Monero (XMR), a privacy-focused cryptocurrency launched in 2014, announced that it has successfully performed a protocol upgrade on March 9, 2019.
Hard Fork Aims to Improve Monero’s Key Features
Monero (XMR) strives to differentiate itself from other cryptocurrencies by focusing on privacy and security. With the aim of enhancing these features, the Monero team has completed a network upgrade — involving about a million updates.
The scheduled protocol upgrade went successfully! 🎉
— Monero || #xmr (@monero) March 9, 2019
Specifically, Monero underwent a hard fork at block 1788000 to improve its privacy, security, and ASIC resistance by introducing four key changes to the network. Monero specified these changes as follows:
- First, some changes to the dynamic block size algorithm to fix the big bang attack.
- Second, a third PoW tweak (CryptoNight-R) to curb the ASICs currently present on the network and further preserve ASIC resistance. As a result, miners will have to update their miners (i.e., mining software) as well.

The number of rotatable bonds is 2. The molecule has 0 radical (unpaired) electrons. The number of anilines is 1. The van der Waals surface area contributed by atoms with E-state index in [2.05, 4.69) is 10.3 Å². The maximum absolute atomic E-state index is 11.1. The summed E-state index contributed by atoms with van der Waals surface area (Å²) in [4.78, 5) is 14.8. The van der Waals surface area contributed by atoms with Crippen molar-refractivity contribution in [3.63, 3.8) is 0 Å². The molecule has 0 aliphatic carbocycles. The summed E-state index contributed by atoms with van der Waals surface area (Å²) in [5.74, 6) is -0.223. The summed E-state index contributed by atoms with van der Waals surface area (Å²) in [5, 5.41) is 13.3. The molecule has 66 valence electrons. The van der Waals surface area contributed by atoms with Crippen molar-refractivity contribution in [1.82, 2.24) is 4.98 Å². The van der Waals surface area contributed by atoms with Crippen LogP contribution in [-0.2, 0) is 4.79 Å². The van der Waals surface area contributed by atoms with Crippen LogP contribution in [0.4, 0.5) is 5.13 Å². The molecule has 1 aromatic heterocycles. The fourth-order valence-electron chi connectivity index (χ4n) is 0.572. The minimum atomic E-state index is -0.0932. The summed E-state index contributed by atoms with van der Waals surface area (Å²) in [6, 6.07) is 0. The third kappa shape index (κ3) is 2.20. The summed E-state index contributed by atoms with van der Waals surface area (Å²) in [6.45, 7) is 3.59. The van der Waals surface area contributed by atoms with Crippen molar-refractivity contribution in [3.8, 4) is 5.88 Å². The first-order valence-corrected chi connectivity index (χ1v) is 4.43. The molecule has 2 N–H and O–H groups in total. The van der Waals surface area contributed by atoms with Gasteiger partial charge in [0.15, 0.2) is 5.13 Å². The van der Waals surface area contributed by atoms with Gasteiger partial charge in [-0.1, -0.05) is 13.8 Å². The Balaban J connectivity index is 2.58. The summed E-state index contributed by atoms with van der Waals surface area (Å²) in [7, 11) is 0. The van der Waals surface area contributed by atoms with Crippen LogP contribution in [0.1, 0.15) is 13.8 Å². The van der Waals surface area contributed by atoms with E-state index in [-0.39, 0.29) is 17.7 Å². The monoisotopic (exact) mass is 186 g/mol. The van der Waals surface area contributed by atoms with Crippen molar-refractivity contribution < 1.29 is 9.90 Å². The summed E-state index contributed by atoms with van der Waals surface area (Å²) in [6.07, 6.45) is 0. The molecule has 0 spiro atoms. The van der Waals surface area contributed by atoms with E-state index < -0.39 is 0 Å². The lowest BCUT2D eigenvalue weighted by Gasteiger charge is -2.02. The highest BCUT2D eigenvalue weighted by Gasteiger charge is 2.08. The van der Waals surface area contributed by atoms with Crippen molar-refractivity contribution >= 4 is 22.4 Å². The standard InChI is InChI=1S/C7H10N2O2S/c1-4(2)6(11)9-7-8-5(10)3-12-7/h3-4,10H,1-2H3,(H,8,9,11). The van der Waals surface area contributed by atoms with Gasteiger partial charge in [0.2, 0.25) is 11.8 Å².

- Third, a dummy encrypted payment ID is now added to each transaction to improve transaction homogeneity.
- Fourth, the development team simplified amount commitments by shrinking the size of amount encodings and using deterministic masks. These changes were deemed safe to apply by the Monero ResearchLab. Additionally, the changes essentially entail the transaction format being upgraded to a v2 format.”
Upon completion of the hard fork, Monero informed its users that, for the next 24-48 hours, they should expect slower block times.
Monero Focus Protecting on User Privacy
Monero’s elaborate built-in privacy protections make it ideal for users wishing to perform payments anonymously. Moreover, Monero claims that its transactions are untraceable. According to Monero website:
Sending and receiving addresses as well as transacted amounts are obfuscated by default. Transactions on the Monero blockchain cannot be linked to a particular user or real-world identity.
For instance, buyers of cannabis might prefer paying in Monero, given that cannabis is legal in Canada, but illegal in most jurisdictions outside Canada. Many see Monero as the most suitable currency for cannabis purchases in Canada.
How do you think the implementation of the hard fork will affect Monero’s adoption rate? Don’t hesitate to let us know in the comments below!
Images courtesy of Twitter/@Monero, Shutterstock.